[amsat-bb] Re: ITAR is interesting to me

Bill Ress bill at hsmicrowave.com
Sun Oct 25 12:14:38 PDT 2009

Hi John,

The completed satellite is usually exempt. This is how AO-51, as a 
completed satellite, went to Russia and was launched on a Dnepr. AMSAT 
has in the past and will in the future, apply for an export license for 
a satellite. It's when you try to export satellite components or 
technology, like the IHU, the SDX for the P3E, or engage in dialog 
regarding a satellites thermal performance the the AMSAT-DL folks to 
assist them, that you run afoul of ITAR.

There's a big different between sharing technology and components than 
it is to export a complete satellite for launch. Often the State Dept. 
will require that a representative(s) of the satellite builders (and 
sometimes the State Dept. itself) accompany the satellite at all times, 
insuring that no one can get a closer look than just the outside, right 
through the launch.

Yes, a bit confusing and frustrating, but workable.

Regards...Bill - N6GHz

John P. Toscano wrote:
> Bob McGwier wrote:
>> ANY aspect dealing with a satellite, software, hardware, ground stations 
>> (hardware, software, protocols, etc.), ideas, random ejaculations from a 
>> diseased mind or whatever that deals with spacecraft or ground stations 
>> are DEEMED EXPORTS when they depart a U.S. citizen and are delivered to 
>> a non-U.S. citizen.  It is a nearly impossible task to abide by and one 
>> that really makes me want to throw my hands up in despair and walk away.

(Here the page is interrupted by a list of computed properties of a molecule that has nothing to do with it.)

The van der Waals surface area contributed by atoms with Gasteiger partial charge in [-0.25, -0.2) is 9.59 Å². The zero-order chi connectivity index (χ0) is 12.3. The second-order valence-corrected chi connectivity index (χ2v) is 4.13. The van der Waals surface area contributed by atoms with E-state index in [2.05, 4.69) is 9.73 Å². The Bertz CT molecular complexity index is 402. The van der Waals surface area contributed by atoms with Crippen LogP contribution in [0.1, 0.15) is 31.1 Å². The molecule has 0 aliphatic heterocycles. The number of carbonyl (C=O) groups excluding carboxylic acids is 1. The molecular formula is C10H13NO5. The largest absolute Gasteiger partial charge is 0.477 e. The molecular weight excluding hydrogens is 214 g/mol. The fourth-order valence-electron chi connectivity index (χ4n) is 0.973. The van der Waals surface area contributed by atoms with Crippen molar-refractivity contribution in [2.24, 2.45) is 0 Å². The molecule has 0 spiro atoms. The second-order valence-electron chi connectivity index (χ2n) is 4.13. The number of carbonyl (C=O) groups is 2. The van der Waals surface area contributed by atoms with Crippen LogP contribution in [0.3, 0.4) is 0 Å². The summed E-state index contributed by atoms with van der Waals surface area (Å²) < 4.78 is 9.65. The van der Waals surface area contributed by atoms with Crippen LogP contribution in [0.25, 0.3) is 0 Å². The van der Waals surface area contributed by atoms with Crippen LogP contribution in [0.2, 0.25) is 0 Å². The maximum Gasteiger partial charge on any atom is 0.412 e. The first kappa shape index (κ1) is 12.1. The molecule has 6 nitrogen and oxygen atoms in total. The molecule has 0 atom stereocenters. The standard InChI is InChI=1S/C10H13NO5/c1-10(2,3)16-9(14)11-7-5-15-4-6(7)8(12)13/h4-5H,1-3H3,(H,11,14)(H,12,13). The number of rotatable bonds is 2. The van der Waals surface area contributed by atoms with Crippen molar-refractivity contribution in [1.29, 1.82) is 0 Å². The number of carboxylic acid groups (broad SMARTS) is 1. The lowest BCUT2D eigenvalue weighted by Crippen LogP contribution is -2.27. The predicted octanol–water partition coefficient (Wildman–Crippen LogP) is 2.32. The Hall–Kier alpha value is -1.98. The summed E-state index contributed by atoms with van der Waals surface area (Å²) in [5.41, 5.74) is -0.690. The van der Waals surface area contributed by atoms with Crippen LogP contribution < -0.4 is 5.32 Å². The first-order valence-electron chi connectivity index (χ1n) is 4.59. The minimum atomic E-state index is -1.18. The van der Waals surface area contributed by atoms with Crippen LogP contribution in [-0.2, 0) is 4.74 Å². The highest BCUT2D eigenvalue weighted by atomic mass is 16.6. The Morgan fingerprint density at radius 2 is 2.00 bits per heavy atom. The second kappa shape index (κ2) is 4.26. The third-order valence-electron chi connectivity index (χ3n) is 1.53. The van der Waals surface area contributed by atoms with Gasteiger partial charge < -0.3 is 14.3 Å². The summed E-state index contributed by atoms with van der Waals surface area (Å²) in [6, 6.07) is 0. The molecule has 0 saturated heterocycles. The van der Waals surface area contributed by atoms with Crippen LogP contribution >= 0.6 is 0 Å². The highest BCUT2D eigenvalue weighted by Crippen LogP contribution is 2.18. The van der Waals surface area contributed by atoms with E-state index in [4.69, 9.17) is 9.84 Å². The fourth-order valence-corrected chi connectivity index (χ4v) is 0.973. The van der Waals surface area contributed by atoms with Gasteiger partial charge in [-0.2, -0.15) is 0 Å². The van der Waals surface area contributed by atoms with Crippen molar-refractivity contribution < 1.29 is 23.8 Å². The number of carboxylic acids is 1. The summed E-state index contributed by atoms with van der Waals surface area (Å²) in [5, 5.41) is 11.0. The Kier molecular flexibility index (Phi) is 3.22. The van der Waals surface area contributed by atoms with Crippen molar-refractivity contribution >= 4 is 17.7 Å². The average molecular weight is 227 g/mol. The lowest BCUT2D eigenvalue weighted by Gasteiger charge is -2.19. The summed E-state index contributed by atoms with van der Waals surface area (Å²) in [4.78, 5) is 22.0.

>> There are exceptions for classrooms and courses taught in U.S. 
>> university's.  A person, even a non-U.S. citizen, who can pay for taking 
>> a course, may go and involve themselves in course work, even if it is 
>> dealing with the design, construction, and control of spacecraft during 
>> the course work.  Some of this applies to your earlier questions but for 
>> US service academies,  there are very few non-U.S. citizens in them.
> Bob:
> I would not dream of second-guessing you for a moment, since you are 
> fully engaged in this stuff and I am simply an interested observer.
> However, why doesn't the following quotation directly from the ITAR 
> regulations provide the exemption we need? The quotation comes from the 
> section that defines what are the items that are covered by ITAR:
> ITAR Part 121 - The United States Munitions List
> -----------------------< begin quote >-------------------------------
> Category XV - Spacecraft Systems and Associated Equipment
> *(a) Spacecraft, including communications satellites, remote sensing 
> satellites, scientific satellites, research satellites, navigation 
> satellites, experimental and multi-mission satellites.
> *NOTE TO PARAGRAPH (a): Commercial communications satellites, scientific 
> satellites, research satellites, and experimental satellites are 
> designated as SME only when the equipment is intended for use by the 
> armed forces of any foreign country.
> -----------------------< end quote >---------------------------------
> Note that SME refers to "Significant Military Equipment"
> Paragraph (a) seems to cover everything and anything having to do with 
> satellites, but the asterisk and "NOTE" attached to it seems to say that 
> an Amateur radio satellite for use by Amateurs instead of foreign armed 
> forces should be exempted, doesn't it?
> Granted, I realize that we have already lost one argument with ITAR 
> about our past cooperation with AMSAT-DL, but is there some compelling 
> reason why the lawyers didn't point out this exception?
> Just wondering...
> If I had to guess the answer myself, after looking at the horribly 
> convoluted language of the small piece of the ITAR regulations that I 
> have looked at, there is probably another paragraph elsewhere that 
> effectively says, "we were just kidding when we said that it had to be 
> used by foreign armed forces, we really mean it to cover everything"
> John
> W0JT
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